Together with the technologists from ST Engineering, we look at a range of solutions that can help address the effects of COVID-19 outbreak as well as support the future new operational requirements.
For security screening touchpoints, Tray Sterilisation using UVC Sterilisation can be deployed at the airport entrances/car-parks andpre-board areas or for gate-hold rooms as well as baggage handling at the check-in counters, CUSS check-in areas and baggage reclaim belt.
The UVC Sterilisation measures can be installed in pre-existing infrastructure to reduce the transmission of any bacteria or viruses for hand and checked luggage.
The Airport Operations Centre (AOCS) supports airports in managing pandemic related requirements and capacity challenges with a centralised platform that integrates analyses and interprets critical information from various airport systems.
The AOCS can also incorporate “dwell time” - knowing where people congregate and spend most of their time. By integrating the situational awareness pictures from both the airside and terminal with available sensor data that provides heat maps and density reports, AOCS provides airports planners and operations staff with critical information on where to step up cleaning and sanitation measures.
The AOCS also provides the ability to monitor passenger, staff or public density areas so that separation measures can be enforced across all areas of landside and airside operations and touchpoints.
Incorporating biometric scanners, the Next Gen Biometrics Identify Management Platform (IDMP) E-Gate can be integrated with with Infrared Temperature Self Check-In (iTS) / Facial Recognition Registration and Access Control systems.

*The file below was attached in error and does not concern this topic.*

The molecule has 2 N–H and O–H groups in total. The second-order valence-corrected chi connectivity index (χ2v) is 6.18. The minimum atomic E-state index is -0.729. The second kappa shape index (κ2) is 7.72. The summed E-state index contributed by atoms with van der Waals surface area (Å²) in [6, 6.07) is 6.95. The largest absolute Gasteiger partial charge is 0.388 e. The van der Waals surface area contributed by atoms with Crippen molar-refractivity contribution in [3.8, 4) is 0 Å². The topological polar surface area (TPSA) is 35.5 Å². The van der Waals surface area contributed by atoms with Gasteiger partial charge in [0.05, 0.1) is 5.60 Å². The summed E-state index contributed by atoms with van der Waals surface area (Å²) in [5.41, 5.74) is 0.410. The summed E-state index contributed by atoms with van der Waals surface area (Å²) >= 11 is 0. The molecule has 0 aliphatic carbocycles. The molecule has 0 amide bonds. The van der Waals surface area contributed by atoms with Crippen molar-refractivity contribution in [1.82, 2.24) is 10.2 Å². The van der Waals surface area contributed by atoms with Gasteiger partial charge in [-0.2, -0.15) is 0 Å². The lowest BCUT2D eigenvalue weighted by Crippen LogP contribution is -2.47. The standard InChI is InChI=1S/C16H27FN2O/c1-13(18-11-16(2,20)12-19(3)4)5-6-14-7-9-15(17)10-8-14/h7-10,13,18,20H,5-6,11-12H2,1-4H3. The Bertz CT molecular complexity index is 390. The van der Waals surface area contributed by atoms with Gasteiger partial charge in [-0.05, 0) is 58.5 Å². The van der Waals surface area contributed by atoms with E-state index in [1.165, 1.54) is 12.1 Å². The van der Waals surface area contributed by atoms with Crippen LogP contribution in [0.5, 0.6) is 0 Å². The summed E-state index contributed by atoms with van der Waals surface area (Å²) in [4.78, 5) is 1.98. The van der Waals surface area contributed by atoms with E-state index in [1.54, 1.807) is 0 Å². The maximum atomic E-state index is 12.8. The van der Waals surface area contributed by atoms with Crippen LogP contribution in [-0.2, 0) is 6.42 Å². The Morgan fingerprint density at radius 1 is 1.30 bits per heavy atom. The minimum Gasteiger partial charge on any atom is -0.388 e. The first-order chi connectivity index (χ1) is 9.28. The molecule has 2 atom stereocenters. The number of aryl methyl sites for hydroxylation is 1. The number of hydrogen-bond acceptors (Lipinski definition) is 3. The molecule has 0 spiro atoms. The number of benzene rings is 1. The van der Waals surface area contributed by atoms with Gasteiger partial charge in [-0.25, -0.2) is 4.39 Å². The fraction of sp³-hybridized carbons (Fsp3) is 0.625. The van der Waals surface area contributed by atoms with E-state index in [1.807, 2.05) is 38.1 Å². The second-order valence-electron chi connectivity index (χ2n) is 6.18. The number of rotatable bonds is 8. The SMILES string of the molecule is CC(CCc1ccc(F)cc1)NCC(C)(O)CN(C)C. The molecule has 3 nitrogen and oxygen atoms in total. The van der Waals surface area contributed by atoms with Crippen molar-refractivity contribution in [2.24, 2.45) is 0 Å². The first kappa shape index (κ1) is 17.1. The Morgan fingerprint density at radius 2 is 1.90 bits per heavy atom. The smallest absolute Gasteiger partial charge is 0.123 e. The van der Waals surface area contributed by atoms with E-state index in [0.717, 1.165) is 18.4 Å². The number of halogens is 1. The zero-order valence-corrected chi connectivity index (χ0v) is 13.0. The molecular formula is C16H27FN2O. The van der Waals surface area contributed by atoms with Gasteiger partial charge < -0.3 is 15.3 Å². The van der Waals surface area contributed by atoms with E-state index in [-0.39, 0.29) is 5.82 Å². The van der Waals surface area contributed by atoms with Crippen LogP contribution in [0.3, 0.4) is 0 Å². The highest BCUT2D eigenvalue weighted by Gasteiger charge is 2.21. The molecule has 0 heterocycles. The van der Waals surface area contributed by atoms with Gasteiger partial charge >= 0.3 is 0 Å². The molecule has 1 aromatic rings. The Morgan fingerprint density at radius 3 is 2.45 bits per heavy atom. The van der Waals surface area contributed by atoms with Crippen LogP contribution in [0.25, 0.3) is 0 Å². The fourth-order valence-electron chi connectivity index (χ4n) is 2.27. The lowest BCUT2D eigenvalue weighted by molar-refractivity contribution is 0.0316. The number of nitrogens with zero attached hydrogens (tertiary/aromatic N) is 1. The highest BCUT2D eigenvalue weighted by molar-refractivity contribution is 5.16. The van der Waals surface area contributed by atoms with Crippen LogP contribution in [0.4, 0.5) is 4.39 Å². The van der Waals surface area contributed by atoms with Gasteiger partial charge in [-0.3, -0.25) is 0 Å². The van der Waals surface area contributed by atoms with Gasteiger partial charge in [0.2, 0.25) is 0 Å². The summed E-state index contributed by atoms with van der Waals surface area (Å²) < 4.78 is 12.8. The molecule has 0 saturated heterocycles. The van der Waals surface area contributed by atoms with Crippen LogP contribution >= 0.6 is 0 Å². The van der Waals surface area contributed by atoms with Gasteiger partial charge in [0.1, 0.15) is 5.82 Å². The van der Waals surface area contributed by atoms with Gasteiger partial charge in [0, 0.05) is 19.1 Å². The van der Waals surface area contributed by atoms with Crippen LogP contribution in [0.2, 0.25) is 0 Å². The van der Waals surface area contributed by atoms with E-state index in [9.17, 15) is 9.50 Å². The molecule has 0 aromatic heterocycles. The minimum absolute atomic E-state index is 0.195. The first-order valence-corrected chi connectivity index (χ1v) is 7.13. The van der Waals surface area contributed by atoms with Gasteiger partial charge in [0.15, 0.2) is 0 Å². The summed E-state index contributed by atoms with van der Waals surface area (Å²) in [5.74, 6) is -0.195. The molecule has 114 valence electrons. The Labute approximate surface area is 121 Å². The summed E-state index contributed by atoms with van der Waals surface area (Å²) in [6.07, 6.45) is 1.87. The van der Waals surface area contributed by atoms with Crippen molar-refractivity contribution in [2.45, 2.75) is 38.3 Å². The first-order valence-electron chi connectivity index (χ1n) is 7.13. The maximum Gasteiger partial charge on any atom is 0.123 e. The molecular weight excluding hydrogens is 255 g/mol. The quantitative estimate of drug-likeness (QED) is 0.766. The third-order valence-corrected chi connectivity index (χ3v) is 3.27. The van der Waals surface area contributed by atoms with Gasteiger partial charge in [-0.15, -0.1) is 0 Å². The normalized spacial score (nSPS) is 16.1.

The IDMP enables contactless thermal screening / distancing across all areas of the airport for passengers, staff and the public to feel safe whilst enabling the management of crowd movement and social distancing.
Robotics and autonomous solutions including cleaning and sanitation robots can also be deployed across the terminal enabling quick and effective cleaning using UV technology across high traffic zones, like toilets, F&B outlets and meeting rooms and augment cleaning staff.
The time is now or never. It is only with a lens of strategic clarity on terminal capacity analysis and operational readiness, coupled with technologies, that we can will bring about operational efficiencies, whilst safeguarding the well-being of all passengers – our utmost priority.
Surbana Jurong Group
Surbana Jurong Group is a global urban, infrastructure and managed services consulting firm, with over 70 years of track record in successful project delivery. Headquartered in Singapore, the group has a global talent pool of 16,500 across Surbana Jurong and our member companies AETOS, B+H, KTP, Prostruct, RBG, SAA, Sino-Sun and SMEC, based in more than 120 offices in over 40 countries. They include architects, designers, planners, engineers and other specialists driven by progressive thinking and creative ideas to help shape a better future. Our technical experts deliver sustainable solutions that cover the entire project life cycle from planning and design, through to delivery and management, as well as decommissioning and closure. We provide a full suite of multidisciplinary consultancy services across a diverse range of sectors that includes aviation, healthcare, hospitality, transport, water and environment as well as energy and resources. Surbana Jurong has built more than a million homes in Singapore, created master plans for more than 30 countries and developed over 100 industrial parks globally. Our tag line “Building Cities, Shaping Lives” expresses how every project or undertaking is, for the Group, an opportunity to fulfil aspirations and enrich lives. By designing and delivering quality housing, work spaces, roads, rail, hydropower, dams, underground and coastal protections and other critical infrastructure needed by our clients, we are redefining cities and transforming them into sustainable and liveable spaces where communities and businesses, present and future, can thrive.